Endovenous ablation, also referred to as endovenous thermal ablation, is a minimally invasive treatment for varicose veins. It utilizes high-frequency radio waves to generate localized, intensive heat inside the problem vein. The heat is targeted through a catheter. It closes off varicose veins, but leaves them where they are to minimize bleeding and bruising. Most patients prefer endovenous ablation to other treatments because there is minimal pain and recovery.
Your venous expert will do a few tests before the procedure to ensure you are in good health to complete it. Some medications may need to be avoided for several days or weeks before the procedure. In most cases, there is little preparation required for your appointment, but if there is, your vein expert will provide you with instructions that must be followed.
Only a local anesthetic is used during the procedure – so you will be awake. In some severe cases, you may need general anesthesia or a sedative. The specialist will then use an ultrasound to locate the veins so that the catheter can be inserted into them. Most times this insertion is done just below the knee. A solution of salt and anesthetic is then injected into the vein that will be treated. Then, the ablation will be performed.
Immediately following the procedure, your surgeon will apply a bandage and possibly a compression stocking. Most endovenous procedures last two to three hours, but they are done as an outpatient procedure – so you will be able to go home the same day.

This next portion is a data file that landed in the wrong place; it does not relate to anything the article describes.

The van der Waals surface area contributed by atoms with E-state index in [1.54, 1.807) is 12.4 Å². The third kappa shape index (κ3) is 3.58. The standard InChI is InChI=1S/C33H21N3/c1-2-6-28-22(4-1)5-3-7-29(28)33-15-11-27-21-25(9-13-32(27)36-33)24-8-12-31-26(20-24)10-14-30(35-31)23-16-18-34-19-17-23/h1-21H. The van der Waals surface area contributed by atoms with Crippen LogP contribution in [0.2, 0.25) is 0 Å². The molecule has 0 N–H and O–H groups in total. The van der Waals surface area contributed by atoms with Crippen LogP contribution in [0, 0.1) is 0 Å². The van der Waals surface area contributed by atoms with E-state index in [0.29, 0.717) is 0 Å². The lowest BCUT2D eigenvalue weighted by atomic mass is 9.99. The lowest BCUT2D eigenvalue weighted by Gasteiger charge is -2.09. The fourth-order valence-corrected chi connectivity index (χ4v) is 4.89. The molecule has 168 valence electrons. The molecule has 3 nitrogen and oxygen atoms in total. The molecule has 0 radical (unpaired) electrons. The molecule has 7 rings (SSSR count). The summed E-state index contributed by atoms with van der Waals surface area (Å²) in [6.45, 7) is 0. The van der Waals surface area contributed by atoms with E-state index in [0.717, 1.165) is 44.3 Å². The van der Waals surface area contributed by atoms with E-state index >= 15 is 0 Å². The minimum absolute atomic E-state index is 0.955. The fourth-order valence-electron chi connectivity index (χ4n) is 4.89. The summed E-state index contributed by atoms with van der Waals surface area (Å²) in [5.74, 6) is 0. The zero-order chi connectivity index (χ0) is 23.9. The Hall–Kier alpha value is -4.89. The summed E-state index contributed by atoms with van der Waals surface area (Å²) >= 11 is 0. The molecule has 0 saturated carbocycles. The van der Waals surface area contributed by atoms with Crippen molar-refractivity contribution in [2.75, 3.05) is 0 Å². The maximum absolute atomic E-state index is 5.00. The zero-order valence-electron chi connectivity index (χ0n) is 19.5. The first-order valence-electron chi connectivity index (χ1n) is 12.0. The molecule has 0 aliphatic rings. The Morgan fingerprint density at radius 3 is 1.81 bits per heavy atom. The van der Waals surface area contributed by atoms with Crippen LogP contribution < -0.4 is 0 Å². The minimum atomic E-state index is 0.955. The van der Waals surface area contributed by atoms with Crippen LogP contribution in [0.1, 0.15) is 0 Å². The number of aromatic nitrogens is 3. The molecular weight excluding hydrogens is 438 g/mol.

After a few hours, you will be able to go home. Total recovery time averages from one to two weeks, so you will need to take it easy from activities, including work. Bruising and slight swelling could occur in the treated areas. If you have pain, it should be mild and an over-the-counter pain reliever will relieve that pain. In some cases, your legs may appear better immediately after, but for other patients it could take a few weeks for the varicose veins to dissipate.
You will be given specific aftercare instructions by your specialist, but some common care tips will include:
It is unlikely you will suffer from any severe complications, but there are some risks that you could face, including: